14 June 2010

“Ogle me, ogle me!” orders the opistobranch

ResearchBlogging.orgThe problem with writing about sea slug colouration is that they are so spectacular, so lovely, that you are tempted to turn the whole post into a photo gallery just to show off the pictures.

The bright colours are not there for just the benefit of lucky SCUBA divers. As I’ve noted before, sea slugs mollusks are perhaps the most appealing targets imaginable for a predator. When your entire body plan is essentially a predator’s “meals on wheels,” you might think the last thing you would want to do would be to draw attention to yourself.

Except that seas slugs are not as helpless as they might seem. They use chemicals extracted from the food they eat to make fairly nasty new chemicals. Predators do not like ingesting these chemicals, and some may well be toxic enough that if you ate one of these slugs, the predator might die.

Of course, making a predator sick after you’re in said predator’s digestive gland doesn’t do the slug any good, either. And that’s the problem with deterrents: they only work when everyone knows about them. (Corollary: If you ever develop a doomsday device, don’t keep it a secret.)

The theory that these bright colours are honest signals is more often intuited that tested. Just because SCUBA divers find sea slugs easy to see doesn’t mean that other animals do. Every animal has different sensory abilities, a different umwelt than humans. For instance, some fish see ultraviolet; many crustaceans are insensitive to red. And just because they seem very bright in an aquarium doesn’t mean they’ll stand out in the wild, where shades of the rainbow drop out the deeper you go.

You also have to reckon that at some point, there is going to be a point of diminishing returns. Even if you have a deterrent, there’s a point where you will draw so much attention to yourself that predators will attack either because they’re naive or starving or in error. (Corollary: Don’t go around being an ass even if you know kung fu, because sooner or later someone will wail on you anyway for being a jerk.)

Cortesi and Cheney keep quite a few of these balls in their air in this paper to figure out if, in fact, sea slugs’s bright colours are warning signs as predicted. They collected twenty sea slug species from their natural habitats, and took high quality images, including the ultraviolet, of both the slug and the environment it was found in.

To test whether this combination of colours of the slug on the background were conspicuous to fish, they used models of the kinds of colours that a couple of different fish species can see. The triggerfish (here) sees in the blue-green range; another species tested sees up into the ultraviolet. The authors admit that these species were chosen because we know about their visual systems, not because we know for certain that they eat all twenty of these sea slug species. Somewhere down the road, it would be nice if someone did behavioural tests with known sea slug predators.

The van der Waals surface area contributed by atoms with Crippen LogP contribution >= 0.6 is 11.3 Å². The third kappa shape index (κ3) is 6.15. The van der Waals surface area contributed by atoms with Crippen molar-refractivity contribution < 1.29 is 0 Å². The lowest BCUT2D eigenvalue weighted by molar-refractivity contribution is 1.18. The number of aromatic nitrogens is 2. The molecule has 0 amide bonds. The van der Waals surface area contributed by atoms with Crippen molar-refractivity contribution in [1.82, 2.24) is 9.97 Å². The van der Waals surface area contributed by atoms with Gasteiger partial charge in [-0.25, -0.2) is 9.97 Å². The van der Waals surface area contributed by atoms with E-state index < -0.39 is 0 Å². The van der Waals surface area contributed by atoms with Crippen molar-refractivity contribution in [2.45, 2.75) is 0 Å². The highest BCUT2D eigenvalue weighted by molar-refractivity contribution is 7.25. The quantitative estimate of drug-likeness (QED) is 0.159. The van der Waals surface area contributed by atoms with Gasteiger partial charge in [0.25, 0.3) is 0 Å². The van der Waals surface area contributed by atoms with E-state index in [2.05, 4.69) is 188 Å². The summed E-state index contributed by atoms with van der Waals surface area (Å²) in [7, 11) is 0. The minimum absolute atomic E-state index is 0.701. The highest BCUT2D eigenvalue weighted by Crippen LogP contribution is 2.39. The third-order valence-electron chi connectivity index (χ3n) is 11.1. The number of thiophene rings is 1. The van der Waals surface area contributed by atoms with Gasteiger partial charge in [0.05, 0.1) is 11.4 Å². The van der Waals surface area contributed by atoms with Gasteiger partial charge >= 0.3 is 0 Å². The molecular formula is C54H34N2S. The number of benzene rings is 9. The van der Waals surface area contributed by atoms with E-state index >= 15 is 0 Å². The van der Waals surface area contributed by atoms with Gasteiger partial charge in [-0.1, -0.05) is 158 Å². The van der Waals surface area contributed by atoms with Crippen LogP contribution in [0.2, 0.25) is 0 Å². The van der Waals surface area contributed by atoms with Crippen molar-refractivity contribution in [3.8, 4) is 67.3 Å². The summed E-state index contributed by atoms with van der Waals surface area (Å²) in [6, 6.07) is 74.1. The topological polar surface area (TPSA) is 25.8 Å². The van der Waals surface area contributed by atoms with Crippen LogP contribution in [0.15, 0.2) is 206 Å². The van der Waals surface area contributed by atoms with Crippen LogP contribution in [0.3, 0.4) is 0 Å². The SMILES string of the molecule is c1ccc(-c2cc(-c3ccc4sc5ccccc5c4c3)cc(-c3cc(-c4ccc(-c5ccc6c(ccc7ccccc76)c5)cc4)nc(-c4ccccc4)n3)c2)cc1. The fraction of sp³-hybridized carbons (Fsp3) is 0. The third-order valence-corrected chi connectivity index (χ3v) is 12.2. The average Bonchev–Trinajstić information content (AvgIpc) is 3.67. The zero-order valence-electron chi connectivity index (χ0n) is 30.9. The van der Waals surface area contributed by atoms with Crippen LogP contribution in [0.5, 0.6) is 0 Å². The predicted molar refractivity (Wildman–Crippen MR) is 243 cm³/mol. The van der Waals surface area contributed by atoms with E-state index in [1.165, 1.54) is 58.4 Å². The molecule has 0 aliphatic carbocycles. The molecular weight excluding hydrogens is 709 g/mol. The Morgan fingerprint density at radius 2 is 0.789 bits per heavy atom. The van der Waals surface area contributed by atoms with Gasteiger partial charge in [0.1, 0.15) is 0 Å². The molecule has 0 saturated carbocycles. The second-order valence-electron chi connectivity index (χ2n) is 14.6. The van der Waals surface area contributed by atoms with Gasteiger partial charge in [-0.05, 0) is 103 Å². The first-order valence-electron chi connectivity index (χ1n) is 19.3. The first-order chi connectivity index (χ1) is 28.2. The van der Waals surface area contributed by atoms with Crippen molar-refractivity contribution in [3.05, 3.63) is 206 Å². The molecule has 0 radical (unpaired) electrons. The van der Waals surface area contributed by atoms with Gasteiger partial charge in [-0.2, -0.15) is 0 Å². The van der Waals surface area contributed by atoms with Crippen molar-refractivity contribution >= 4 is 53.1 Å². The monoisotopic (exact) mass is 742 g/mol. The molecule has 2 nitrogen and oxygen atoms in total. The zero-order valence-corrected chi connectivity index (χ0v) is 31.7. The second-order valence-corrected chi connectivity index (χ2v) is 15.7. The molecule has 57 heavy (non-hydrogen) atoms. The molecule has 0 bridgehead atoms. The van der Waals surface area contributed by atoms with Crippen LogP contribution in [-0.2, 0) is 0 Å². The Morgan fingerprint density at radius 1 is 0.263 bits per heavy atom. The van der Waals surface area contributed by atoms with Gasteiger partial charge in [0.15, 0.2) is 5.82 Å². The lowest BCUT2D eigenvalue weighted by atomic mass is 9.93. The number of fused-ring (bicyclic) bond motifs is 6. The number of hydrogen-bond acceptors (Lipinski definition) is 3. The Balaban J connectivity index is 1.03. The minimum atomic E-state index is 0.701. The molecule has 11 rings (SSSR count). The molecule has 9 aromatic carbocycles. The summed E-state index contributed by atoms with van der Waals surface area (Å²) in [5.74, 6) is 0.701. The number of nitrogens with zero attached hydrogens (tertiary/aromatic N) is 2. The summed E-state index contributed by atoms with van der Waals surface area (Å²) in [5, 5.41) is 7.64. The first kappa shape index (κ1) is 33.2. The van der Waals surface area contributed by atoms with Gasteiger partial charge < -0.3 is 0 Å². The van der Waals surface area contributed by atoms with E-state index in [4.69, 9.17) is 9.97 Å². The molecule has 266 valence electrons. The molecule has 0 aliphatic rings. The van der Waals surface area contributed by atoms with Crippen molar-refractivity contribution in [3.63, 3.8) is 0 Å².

The theory is that the most conspicuous sea slugs should be the ones that are the most toxic. To test toxicity, the authors ground up slugs, and put the extract in with brine shrimp eggs. Brine shrimp are pretty tough little creatures, but development is fairly fussy, and shrimp will be killed off by sea slug chemicals.

One of the most toxic is Sagaminopteron ornatum, shown here. Hypselodoris obscura, below that, is near the bottom of the toxicity list; the very bottom one I couldn't find a picture of searching the photo database as I usually do. I guess it’s just that plain-looking that nobody can be bothered to take a picture of it.

There is a correlation between conspicuousness and toxicity, regardless of what fish visual system they used to model this. There is a lot of variation, though, with the correlation explaining only about 7-12% of the variance.

The authors talk about several explanations to the rest of the variance. They talk about sexual selection, developmental variation, and the necessary simplification of the rampantly wild colour patterns into a more tractable measure of contrast. They also point out that while they measured toxicity, toxicity may not be as relevant a measure as palatability. There are plenty of foods that wouldn’t kill me or even make me sick, but I sure wouldn’t choose to eat voluntarily.

One of the other factors that they don’t raise is that there may be mimicry going on. Typically mimicry is considered to be between a pair of, or small number of species. But maybe there’s an element of bluffing that could be effective.

The authors also don’t discuss the possibility of individual variation. The methods are a bit vague on just how many individuals they used to test the toxicity. Considering that the chemical defenses are diet based, it’s entirely possible that toxicity fluctuates not only between individuals, but within an individual over time, as well.

Additional: Forgotten I’d bookmarked this lovely gallery from National Geographic. Like I said, you can’t help but end up making a slideshow.


Cortesi, F., & Cheney, K. (2010). Conspicuousness is correlated with toxicity in marine opisthobranchs Journal of Evolutionary Biology DOI: 10.1111/j.1420-9101.2010.02018.x

Picture credits

Chromodora splendida picture by taso.viglas on Flickr.

Chelidonura varians by Allerina & Glen MacLarty on Flickr.

Rhinecanthus aculeatus picture by zsispeo on Flickr.

Sagaminopteron ornatum by saspotato on Flickr.

Hypselodoris obscura by doug.deep on Flickr.

All photos used under a Creative Commons license.

Video link I want to embed, but can't.

1 comment:

Joy K. said...

Thanks for this. Not only the alliterative title, but the idea that organisms that appear conspicuous to us may not be so in their natural environment, and to their natural predators. Food for thought.